Canada's 'Little Mosque on the Prairie' Pursues U.S. Broadcast Sale
TORONTO – U.S. Secretary of State Hillary Rodham Clinton in 2010 praised the gentle Canadian sitcom for fostering cross-cultural unity.
The fish-out-of-water comedy airs internationally in over 80 markets, and has also been set up at 20th Century Fox TV, which has the U.S. format rights.
But in a post-September 11, 2001 era, a U.S. broadcast sale of the original Little Mosque on the Prairie sitcom has so far eluded WestWind Pictures.
So the producer of the original CBC comedy is taking another run at a U.S. sale by enlisting PPI Releasing, an indie TV distributor, to pitch the chuckler about Canadian Muslims in a fictional Saskatchewan town to American broadcasters.
“Laughter is a great way to build bridges,” Mary Darling, executive producer of Little Mosque, said Tuesday.
“And let’s face it, our relationship with Muslims and Islamic culture is still a hot-button issue. Little Mosque is as relevant today as it ever was, especially in the United States,” she added.
There was American interest of a different kind when the Canadian sitcom surfaced among the Wikileaks U.S. cable revelations after U.S. Embassy officials in Ottawa reported back to Washington, D.C. that the Little Mosque sitcom offered negative stereotypes of Americans.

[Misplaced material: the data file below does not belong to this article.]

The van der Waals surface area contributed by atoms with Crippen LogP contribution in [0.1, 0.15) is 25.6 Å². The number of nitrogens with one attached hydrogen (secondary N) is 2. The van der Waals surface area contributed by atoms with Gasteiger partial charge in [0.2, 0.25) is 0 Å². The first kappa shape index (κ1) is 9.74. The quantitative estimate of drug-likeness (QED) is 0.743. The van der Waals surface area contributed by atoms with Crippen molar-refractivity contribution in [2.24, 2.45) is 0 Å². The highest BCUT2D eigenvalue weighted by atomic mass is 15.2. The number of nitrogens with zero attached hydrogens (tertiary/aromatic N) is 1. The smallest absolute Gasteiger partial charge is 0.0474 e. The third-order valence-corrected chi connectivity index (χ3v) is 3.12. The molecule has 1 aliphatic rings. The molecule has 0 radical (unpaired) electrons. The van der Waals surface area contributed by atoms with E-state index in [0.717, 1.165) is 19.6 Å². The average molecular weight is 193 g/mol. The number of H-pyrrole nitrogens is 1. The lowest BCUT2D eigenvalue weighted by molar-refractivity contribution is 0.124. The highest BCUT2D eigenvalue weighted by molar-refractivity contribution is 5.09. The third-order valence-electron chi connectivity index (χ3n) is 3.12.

Darling, a dual American and Canadian citizen, appealed to Hillary Rodham Clinton, who wrote back to support the series’ attempt to fight prejudice and misunderstandings about Muslims with comedy.
The recent media storm around TLC's All-American Muslim helps explain long-standing resistance south of the border to a Canadian comedy about a big-city lawyer who changes careers to become an Imam to an eccentric congregation in small Prairie town.
Created by Zarqa Nawaz, Little Mosque focuses on a small Muslim community on the Canadian prairies.
The show premiered on CBC in early 2007 to extensive international attention and strong ratings, and has just concluded a sixth and final season.